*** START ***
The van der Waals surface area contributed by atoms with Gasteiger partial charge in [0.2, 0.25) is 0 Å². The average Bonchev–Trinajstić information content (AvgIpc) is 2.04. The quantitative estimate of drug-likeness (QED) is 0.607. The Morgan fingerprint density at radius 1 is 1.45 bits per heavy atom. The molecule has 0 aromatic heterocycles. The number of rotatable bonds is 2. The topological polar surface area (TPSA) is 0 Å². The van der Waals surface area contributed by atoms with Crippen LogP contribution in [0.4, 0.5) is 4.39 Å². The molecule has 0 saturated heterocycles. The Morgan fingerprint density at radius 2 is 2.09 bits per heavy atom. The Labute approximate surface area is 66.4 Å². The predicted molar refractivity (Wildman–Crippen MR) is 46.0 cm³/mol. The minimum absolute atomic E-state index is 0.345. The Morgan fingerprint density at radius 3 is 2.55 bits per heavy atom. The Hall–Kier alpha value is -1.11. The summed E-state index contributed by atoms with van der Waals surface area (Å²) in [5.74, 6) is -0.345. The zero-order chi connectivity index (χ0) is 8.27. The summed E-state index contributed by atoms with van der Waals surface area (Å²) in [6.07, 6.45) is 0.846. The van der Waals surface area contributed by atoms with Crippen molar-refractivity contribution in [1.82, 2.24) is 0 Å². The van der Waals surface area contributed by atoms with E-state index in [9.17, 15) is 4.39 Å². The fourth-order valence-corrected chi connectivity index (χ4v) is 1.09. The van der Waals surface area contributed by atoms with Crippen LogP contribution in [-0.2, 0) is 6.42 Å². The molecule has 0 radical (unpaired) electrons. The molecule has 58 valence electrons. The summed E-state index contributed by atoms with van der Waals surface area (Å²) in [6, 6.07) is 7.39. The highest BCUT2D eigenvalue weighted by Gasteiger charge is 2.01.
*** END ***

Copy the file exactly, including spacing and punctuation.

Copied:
The van der Waals surface area contributed by atoms with Gasteiger partial charge in [0.2, 0.25) is 0 Å². The average Bonchev–Trinajstić information content (AvgIpc) is 2.04. The quantitative estimate of drug-likeness (QED) is 0.607. The Morgan fingerprint density at radius 1 is 1.45 bits per heavy atom. The molecule has 0 aromatic heterocycles. The number of rotatable bonds is 2. The topological polar surface area (TPSA) is 0 Å². The van der Waals surface area contributed by atoms with Crippen LogP contribution in [0.4, 0.5) is 4.39 Å². The molecule has 0 saturated heterocycles. The Morgan fingerprint density at radius 2 is 2.09 bits per heavy atom. The Labute approximate surface area is 66.4 Å². The predicted molar refractivity (Wildman–Crippen MR) is 46.0 cm³/mol. The minimum absolute atomic E-state index is 0.345. The Morgan fingerprint density at radius 3 is 2.55 bits per heavy atom. The Hall–Kier alpha value is -1.11. The summed E-state index contributed by atoms with van der Waals surface area (Å²) in [5.74, 6) is -0.345. The zero-order chi connectivity index (χ0) is 8.27. The summed E-state index contributed by atoms with van der Waals surface area (Å²) in [6.07, 6.45) is 0.846. The van der Waals surface area contributed by atoms with Crippen molar-refractivity contribution in [1.82, 2.24) is 0 Å². The van der Waals surface area contributed by atoms with E-state index in [9.17, 15) is 4.39 Å². The fourth-order valence-corrected chi connectivity index (χ4v) is 1.09. The van der Waals surface area contributed by atoms with Crippen LogP contribution in [-0.2, 0) is 6.42 Å². The molecule has 0 radical (unpaired) electrons. The molecule has 58 valence electrons. The summed E-state index contributed by atoms with van der Waals surface area (Å²) in [6, 6.07) is 7.39. The highest BCUT2D eigenvalue weighted by Gasteiger charge is 2.01.